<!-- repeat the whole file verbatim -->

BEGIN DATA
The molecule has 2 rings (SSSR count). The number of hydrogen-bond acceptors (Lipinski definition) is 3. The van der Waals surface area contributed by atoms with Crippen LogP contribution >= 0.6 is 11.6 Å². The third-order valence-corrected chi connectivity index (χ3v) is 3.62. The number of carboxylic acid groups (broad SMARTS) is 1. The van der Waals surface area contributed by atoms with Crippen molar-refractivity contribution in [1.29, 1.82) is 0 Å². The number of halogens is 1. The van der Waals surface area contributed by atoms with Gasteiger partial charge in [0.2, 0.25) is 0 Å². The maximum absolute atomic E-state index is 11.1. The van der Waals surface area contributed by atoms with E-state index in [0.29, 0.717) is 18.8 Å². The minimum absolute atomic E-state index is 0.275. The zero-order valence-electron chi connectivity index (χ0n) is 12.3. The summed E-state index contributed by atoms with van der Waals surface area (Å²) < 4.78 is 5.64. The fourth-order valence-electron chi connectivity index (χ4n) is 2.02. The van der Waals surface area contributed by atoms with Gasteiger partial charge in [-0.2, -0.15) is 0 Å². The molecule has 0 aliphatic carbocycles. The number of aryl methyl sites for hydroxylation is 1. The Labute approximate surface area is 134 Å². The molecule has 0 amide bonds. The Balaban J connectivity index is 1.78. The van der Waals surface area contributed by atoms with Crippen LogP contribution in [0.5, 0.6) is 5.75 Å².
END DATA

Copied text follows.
The molecule has 2 rings (SSSR count). The number of hydrogen-bond acceptors (Lipinski definition) is 3. The van der Waals surface area contributed by atoms with Crippen LogP contribution >= 0.6 is 11.6 Å². The third-order valence-corrected chi connectivity index (χ3v) is 3.62. The number of carboxylic acid groups (broad SMARTS) is 1. The van der Waals surface area contributed by atoms with Crippen molar-refractivity contribution in [1.29, 1.82) is 0 Å². The number of halogens is 1. The van der Waals surface area contributed by atoms with Gasteiger partial charge in [0.2, 0.25) is 0 Å². The maximum absolute atomic E-state index is 11.1. The van der Waals surface area contributed by atoms with E-state index in [0.29, 0.717) is 18.8 Å². The minimum absolute atomic E-state index is 0.275. The zero-order valence-electron chi connectivity index (χ0n) is 12.3. The summed E-state index contributed by atoms with van der Waals surface area (Å²) < 4.78 is 5.64. The fourth-order valence-electron chi connectivity index (χ4n) is 2.02. The van der Waals surface area contributed by atoms with Gasteiger partial charge in [-0.2, -0.15) is 0 Å². The molecule has 0 aliphatic carbocycles. The number of aryl methyl sites for hydroxylation is 1. The Labute approximate surface area is 134 Å². The molecule has 0 amide bonds. The Balaban J connectivity index is 1.78. The van der Waals surface area contributed by atoms with Crippen LogP contribution in [0.5, 0.6) is 5.75 Å².